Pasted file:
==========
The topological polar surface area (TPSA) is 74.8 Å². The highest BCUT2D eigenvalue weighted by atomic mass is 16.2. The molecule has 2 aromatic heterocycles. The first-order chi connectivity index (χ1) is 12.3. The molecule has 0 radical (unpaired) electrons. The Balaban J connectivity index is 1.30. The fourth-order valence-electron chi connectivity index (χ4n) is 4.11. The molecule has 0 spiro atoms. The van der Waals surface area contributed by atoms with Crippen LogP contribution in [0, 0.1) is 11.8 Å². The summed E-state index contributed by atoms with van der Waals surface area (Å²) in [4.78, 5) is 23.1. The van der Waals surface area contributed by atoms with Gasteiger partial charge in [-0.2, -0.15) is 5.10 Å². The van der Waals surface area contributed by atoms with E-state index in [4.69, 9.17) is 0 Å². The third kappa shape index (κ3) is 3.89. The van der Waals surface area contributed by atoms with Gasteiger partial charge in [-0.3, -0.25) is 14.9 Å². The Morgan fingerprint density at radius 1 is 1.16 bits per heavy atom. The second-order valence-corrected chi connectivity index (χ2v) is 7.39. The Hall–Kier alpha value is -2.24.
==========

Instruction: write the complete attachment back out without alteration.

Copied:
The topological polar surface area (TPSA) is 74.8 Å². The highest BCUT2D eigenvalue weighted by atomic mass is 16.2. The molecule has 2 aromatic heterocycles. The first-order chi connectivity index (χ1) is 12.3. The molecule has 0 radical (unpaired) electrons. The Balaban J connectivity index is 1.30. The fourth-order valence-electron chi connectivity index (χ4n) is 4.11. The molecule has 0 spiro atoms. The van der Waals surface area contributed by atoms with Crippen LogP contribution in [0, 0.1) is 11.8 Å². The summed E-state index contributed by atoms with van der Waals surface area (Å²) in [4.78, 5) is 23.1. The van der Waals surface area contributed by atoms with Gasteiger partial charge in [-0.2, -0.15) is 5.10 Å². The van der Waals surface area contributed by atoms with E-state index in [4.69, 9.17) is 0 Å². The third kappa shape index (κ3) is 3.89. The van der Waals surface area contributed by atoms with Gasteiger partial charge in [-0.3, -0.25) is 14.9 Å². The Morgan fingerprint density at radius 1 is 1.16 bits per heavy atom. The second-order valence-corrected chi connectivity index (χ2v) is 7.39. The Hall–Kier alpha value is -2.24.